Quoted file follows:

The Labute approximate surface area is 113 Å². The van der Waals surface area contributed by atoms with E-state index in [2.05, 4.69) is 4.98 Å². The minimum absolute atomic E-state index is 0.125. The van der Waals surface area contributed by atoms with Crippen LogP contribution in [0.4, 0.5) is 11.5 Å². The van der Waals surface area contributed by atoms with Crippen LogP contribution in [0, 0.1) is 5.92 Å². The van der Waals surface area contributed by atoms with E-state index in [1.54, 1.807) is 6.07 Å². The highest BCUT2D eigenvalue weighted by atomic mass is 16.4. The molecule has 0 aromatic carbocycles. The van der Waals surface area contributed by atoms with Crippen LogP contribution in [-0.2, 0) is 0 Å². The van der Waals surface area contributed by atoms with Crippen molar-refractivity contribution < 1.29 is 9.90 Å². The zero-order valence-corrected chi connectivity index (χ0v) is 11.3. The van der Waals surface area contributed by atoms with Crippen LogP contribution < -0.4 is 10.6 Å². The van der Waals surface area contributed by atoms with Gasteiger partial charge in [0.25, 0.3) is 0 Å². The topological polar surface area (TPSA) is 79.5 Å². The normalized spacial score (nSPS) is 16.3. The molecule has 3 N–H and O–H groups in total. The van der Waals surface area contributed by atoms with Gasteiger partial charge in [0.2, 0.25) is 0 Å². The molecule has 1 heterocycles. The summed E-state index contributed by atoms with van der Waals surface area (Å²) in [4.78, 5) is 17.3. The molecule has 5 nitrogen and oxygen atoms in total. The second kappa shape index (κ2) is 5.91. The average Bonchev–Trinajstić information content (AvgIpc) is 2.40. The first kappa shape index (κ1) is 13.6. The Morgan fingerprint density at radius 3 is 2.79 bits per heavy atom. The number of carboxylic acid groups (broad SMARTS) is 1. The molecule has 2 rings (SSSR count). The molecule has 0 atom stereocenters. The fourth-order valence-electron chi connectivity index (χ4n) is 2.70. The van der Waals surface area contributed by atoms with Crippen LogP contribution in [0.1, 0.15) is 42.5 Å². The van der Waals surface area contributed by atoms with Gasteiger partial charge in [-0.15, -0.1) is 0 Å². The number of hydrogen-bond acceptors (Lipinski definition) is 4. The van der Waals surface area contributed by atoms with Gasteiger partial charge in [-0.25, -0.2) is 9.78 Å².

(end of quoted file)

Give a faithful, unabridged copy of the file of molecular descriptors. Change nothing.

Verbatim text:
The Labute approximate surface area is 113 Å². The van der Waals surface area contributed by atoms with E-state index in [2.05, 4.69) is 4.98 Å². The minimum absolute atomic E-state index is 0.125. The van der Waals surface area contributed by atoms with Crippen LogP contribution in [0.4, 0.5) is 11.5 Å². The van der Waals surface area contributed by atoms with Crippen LogP contribution in [0, 0.1) is 5.92 Å². The van der Waals surface area contributed by atoms with E-state index in [1.54, 1.807) is 6.07 Å². The highest BCUT2D eigenvalue weighted by atomic mass is 16.4. The molecule has 0 aromatic carbocycles. The van der Waals surface area contributed by atoms with Crippen LogP contribution in [-0.2, 0) is 0 Å². The van der Waals surface area contributed by atoms with Crippen molar-refractivity contribution < 1.29 is 9.90 Å². The zero-order valence-corrected chi connectivity index (χ0v) is 11.3. The van der Waals surface area contributed by atoms with Crippen LogP contribution < -0.4 is 10.6 Å². The van der Waals surface area contributed by atoms with Gasteiger partial charge in [0.25, 0.3) is 0 Å². The topological polar surface area (TPSA) is 79.5 Å². The normalized spacial score (nSPS) is 16.3. The molecule has 3 N–H and O–H groups in total. The van der Waals surface area contributed by atoms with Gasteiger partial charge in [0.2, 0.25) is 0 Å². The molecule has 1 heterocycles. The summed E-state index contributed by atoms with van der Waals surface area (Å²) in [4.78, 5) is 17.3. The molecule has 5 nitrogen and oxygen atoms in total. The second kappa shape index (κ2) is 5.91. The average Bonchev–Trinajstić information content (AvgIpc) is 2.40. The first kappa shape index (κ1) is 13.6. The Morgan fingerprint density at radius 3 is 2.79 bits per heavy atom. The number of carboxylic acid groups (broad SMARTS) is 1. The molecule has 2 rings (SSSR count). The molecule has 0 atom stereocenters. The fourth-order valence-electron chi connectivity index (χ4n) is 2.70. The van der Waals surface area contributed by atoms with Crippen LogP contribution in [0.1, 0.15) is 42.5 Å². The van der Waals surface area contributed by atoms with Gasteiger partial charge in [-0.15, -0.1) is 0 Å². The number of hydrogen-bond acceptors (Lipinski definition) is 4. The van der Waals surface area contributed by atoms with Gasteiger partial charge in [-0.25, -0.2) is 9.78 Å².